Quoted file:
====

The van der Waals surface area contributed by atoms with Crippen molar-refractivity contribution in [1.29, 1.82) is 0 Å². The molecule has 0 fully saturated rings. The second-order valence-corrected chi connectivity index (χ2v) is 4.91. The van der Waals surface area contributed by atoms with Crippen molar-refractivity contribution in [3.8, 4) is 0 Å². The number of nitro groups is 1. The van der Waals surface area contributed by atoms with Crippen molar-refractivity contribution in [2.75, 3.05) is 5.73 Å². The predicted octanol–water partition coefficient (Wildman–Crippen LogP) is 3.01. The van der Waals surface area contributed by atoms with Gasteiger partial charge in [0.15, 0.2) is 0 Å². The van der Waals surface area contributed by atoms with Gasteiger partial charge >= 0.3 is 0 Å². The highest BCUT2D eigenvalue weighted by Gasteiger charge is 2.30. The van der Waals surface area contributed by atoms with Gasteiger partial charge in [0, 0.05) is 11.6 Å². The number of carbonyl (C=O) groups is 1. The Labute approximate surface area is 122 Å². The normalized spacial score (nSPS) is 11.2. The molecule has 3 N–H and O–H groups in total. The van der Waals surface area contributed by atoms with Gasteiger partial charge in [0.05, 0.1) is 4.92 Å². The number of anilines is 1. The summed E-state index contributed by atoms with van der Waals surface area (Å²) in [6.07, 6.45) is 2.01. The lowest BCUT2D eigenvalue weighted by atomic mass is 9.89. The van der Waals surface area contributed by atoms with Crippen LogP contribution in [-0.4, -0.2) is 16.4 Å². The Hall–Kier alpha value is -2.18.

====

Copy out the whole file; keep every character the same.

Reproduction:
The van der Waals surface area contributed by atoms with Crippen molar-refractivity contribution in [1.29, 1.82) is 0 Å². The molecule has 0 fully saturated rings. The second-order valence-corrected chi connectivity index (χ2v) is 4.91. The van der Waals surface area contributed by atoms with Crippen molar-refractivity contribution in [3.8, 4) is 0 Å². The number of nitro groups is 1. The van der Waals surface area contributed by atoms with Crippen molar-refractivity contribution in [2.75, 3.05) is 5.73 Å². The predicted octanol–water partition coefficient (Wildman–Crippen LogP) is 3.01. The van der Waals surface area contributed by atoms with Gasteiger partial charge in [0.15, 0.2) is 0 Å². The van der Waals surface area contributed by atoms with Gasteiger partial charge >= 0.3 is 0 Å². The highest BCUT2D eigenvalue weighted by Gasteiger charge is 2.30. The van der Waals surface area contributed by atoms with Gasteiger partial charge in [0, 0.05) is 11.6 Å². The number of carbonyl (C=O) groups is 1. The Labute approximate surface area is 122 Å². The normalized spacial score (nSPS) is 11.2. The molecule has 3 N–H and O–H groups in total. The van der Waals surface area contributed by atoms with Gasteiger partial charge in [0.05, 0.1) is 4.92 Å². The number of anilines is 1. The summed E-state index contributed by atoms with van der Waals surface area (Å²) in [6.07, 6.45) is 2.01. The lowest BCUT2D eigenvalue weighted by atomic mass is 9.89. The van der Waals surface area contributed by atoms with Crippen LogP contribution in [-0.4, -0.2) is 16.4 Å². The Hall–Kier alpha value is -2.18.